3. It *might* be possible to use the "Selectable Startup Sequence" in the machine setup ("Features" in the main menu) - but I truely doubt that the startup will "know" the ESDI-drive *because* the adapter is notsupported in that machine. However worth trying and looking atanyway. 
   4. The 16-bit MCA Stage 1 ESDI-Adapter will most likely have some influence on the systems performance. I would recommend to remove it - in case you really plan to do something with the machine and not only do that for curiosity only. The investment in a new faster and larger SCSI hardisk (like the IBM DCAS-32160, 2.16GB Ultra-SCSI) is not wasted money. The system acts a lot more lifely with that.

>Thank you anyway for your helpful information.
   Nothing to thank for. I even forgot to mention another nasty effect of this combination: you cannot run Win95 or WinNT with it. Both adapters, the IBM SCSI and the IBM ESDI are hardwired to use IRQ 0Eh (14) and are tied up at the same time. This interrupt-sharing is a technical feature of the MCA - and causes no problem under DOS / Win 3.x or OS/2 ... but Win95 / 98 or NT cannot handle that, because it runs against their "one device / one ressource" strategy. So much for the "guys in Redmont" and their understanding of modern technologies. 
    So if you just tried it for curiosity - you better leave it. I tried something similar back in 1989 with the Mod. 80-311 to add an SCSI adapter for larger drives and wanted to boot from the SCSI ... did not work. The ESDI always started first. This misbehaviour is (as far as I know) buried in the different handling of ESDI and SCSI from the BIOS.
   If anyone else finds a way - okay - I am interested. But as far as I know - and from my own experimenting - it does not work. (Also: Mod. 70 with IBM SCSI and SCSI-HD: also starts from the DBA-2 ESDI drive first)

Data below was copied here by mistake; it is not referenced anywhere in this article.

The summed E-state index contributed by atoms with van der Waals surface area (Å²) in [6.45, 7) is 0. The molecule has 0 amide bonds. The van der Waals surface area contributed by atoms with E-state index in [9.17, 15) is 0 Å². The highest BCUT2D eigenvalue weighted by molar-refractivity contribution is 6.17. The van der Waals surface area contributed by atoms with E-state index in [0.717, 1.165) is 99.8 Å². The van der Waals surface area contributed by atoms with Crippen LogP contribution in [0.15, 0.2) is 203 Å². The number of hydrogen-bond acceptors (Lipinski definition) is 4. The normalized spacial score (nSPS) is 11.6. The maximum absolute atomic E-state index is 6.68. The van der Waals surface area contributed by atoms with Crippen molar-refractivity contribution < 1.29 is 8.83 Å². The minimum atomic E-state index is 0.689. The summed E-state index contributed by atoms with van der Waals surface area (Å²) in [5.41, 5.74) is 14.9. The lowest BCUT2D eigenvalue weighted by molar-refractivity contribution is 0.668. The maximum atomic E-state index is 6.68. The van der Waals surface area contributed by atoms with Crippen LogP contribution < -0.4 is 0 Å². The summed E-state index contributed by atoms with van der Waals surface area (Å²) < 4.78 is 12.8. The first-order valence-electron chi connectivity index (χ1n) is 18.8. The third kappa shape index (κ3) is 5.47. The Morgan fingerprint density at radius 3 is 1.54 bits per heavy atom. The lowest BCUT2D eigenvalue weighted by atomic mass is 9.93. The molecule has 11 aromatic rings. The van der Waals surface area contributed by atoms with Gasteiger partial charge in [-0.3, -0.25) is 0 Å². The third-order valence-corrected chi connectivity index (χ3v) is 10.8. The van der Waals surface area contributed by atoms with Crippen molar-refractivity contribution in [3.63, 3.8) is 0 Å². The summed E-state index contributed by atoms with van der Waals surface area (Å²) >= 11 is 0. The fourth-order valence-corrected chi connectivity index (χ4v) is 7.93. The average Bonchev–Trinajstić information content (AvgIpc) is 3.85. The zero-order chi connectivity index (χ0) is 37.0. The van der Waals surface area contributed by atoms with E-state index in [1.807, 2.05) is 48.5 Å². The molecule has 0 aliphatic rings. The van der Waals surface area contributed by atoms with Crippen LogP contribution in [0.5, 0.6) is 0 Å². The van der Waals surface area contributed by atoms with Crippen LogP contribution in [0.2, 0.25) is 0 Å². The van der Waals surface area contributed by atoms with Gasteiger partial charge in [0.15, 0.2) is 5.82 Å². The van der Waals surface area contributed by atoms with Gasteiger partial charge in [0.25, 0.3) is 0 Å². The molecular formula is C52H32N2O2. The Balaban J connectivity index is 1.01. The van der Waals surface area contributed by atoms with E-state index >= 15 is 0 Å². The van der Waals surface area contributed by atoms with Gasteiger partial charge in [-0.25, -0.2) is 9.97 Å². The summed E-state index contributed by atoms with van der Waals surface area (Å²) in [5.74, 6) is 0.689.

(Ed. Peter points out the 16 bit compatability mode the SCSI and ESDI controllers create. So you can run W95 with this setup, but...)

>You are right it will be much better to invest some money for a new SCSI drive.

  Please keep in mind that the 9577 with the onboard-SCSI is limited to a drive size of 3.94 GB (corresponding to IBM) for the "first drive to boot from and which holds the system partition". This point was topic on an older (or: several older) threads in this group. Therefore I recommended the 2.16GB IBM and not the 4.2GB ... ! But any modern 2GB - 3.5GB drive will do fine. Quantum makes (made ?) a Fireball with 3.5GB capacity. This would mark the maximum installable in the Mod. 77. The "over 4GB" appear to be installable, are even recognized with the exact capacity - but the IML-partition will not be installable. Now: will install - but will not work. And then you ran in a nasty IML-error of the I999 00nn category. 
     That for completeness.


9595 Main Page

city. This would mark the maximum installable in the Mod. 77. The "over 4GB" appear to be installable, are even recognized with the exact capacity - but the IML-partition will not be installable. Now: will install - but will not work. And then you ran in a nasty IML-error of the I999 00nn category. 
     That for completeness.


9595 Main Page